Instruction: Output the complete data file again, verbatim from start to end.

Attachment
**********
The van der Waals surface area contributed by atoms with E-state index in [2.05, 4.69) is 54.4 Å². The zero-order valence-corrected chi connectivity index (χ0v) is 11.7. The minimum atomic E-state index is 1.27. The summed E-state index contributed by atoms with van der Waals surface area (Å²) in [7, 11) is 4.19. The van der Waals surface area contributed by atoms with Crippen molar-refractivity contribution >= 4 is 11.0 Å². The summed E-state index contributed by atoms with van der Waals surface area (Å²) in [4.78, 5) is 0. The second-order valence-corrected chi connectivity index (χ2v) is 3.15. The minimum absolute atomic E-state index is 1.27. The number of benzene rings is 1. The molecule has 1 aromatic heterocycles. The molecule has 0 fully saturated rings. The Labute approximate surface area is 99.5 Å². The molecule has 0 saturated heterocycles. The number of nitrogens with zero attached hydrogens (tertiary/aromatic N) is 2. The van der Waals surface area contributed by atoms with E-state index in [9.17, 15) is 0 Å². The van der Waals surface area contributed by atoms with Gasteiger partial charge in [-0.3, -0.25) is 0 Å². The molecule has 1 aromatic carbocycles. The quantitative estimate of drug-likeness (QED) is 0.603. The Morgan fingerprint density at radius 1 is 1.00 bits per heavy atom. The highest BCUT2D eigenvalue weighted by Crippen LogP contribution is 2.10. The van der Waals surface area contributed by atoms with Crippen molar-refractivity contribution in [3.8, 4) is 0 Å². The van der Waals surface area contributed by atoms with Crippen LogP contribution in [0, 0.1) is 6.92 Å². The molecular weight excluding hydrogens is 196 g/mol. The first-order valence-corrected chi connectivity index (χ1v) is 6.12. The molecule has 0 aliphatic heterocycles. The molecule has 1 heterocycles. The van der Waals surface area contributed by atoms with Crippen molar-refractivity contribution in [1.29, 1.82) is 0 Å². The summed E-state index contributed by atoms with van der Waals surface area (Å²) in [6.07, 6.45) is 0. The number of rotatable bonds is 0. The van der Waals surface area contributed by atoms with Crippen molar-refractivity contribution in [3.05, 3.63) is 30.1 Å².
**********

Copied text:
The van der Waals surface area contributed by atoms with E-state index in [2.05, 4.69) is 54.4 Å². The zero-order valence-corrected chi connectivity index (χ0v) is 11.7. The minimum atomic E-state index is 1.27. The summed E-state index contributed by atoms with van der Waals surface area (Å²) in [7, 11) is 4.19. The van der Waals surface area contributed by atoms with Crippen molar-refractivity contribution >= 4 is 11.0 Å². The summed E-state index contributed by atoms with van der Waals surface area (Å²) in [4.78, 5) is 0. The second-order valence-corrected chi connectivity index (χ2v) is 3.15. The minimum absolute atomic E-state index is 1.27. The number of benzene rings is 1. The molecule has 1 aromatic heterocycles. The molecule has 0 fully saturated rings. The Labute approximate surface area is 99.5 Å². The molecule has 0 saturated heterocycles. The number of nitrogens with zero attached hydrogens (tertiary/aromatic N) is 2. The van der Waals surface area contributed by atoms with E-state index in [9.17, 15) is 0 Å². The van der Waals surface area contributed by atoms with Gasteiger partial charge in [-0.3, -0.25) is 0 Å². The molecule has 1 aromatic carbocycles. The quantitative estimate of drug-likeness (QED) is 0.603. The Morgan fingerprint density at radius 1 is 1.00 bits per heavy atom. The highest BCUT2D eigenvalue weighted by Crippen LogP contribution is 2.10. The van der Waals surface area contributed by atoms with Crippen molar-refractivity contribution in [3.8, 4) is 0 Å². The van der Waals surface area contributed by atoms with Crippen LogP contribution in [0, 0.1) is 6.92 Å². The molecular weight excluding hydrogens is 196 g/mol. The first-order valence-corrected chi connectivity index (χ1v) is 6.12. The molecule has 0 aliphatic heterocycles. The molecule has 1 heterocycles. The van der Waals surface area contributed by atoms with Crippen molar-refractivity contribution in [1.29, 1.82) is 0 Å². The summed E-state index contributed by atoms with van der Waals surface area (Å²) in [6.07, 6.45) is 0. The number of rotatable bonds is 0. The van der Waals surface area contributed by atoms with Crippen molar-refractivity contribution in [3.05, 3.63) is 30.1 Å².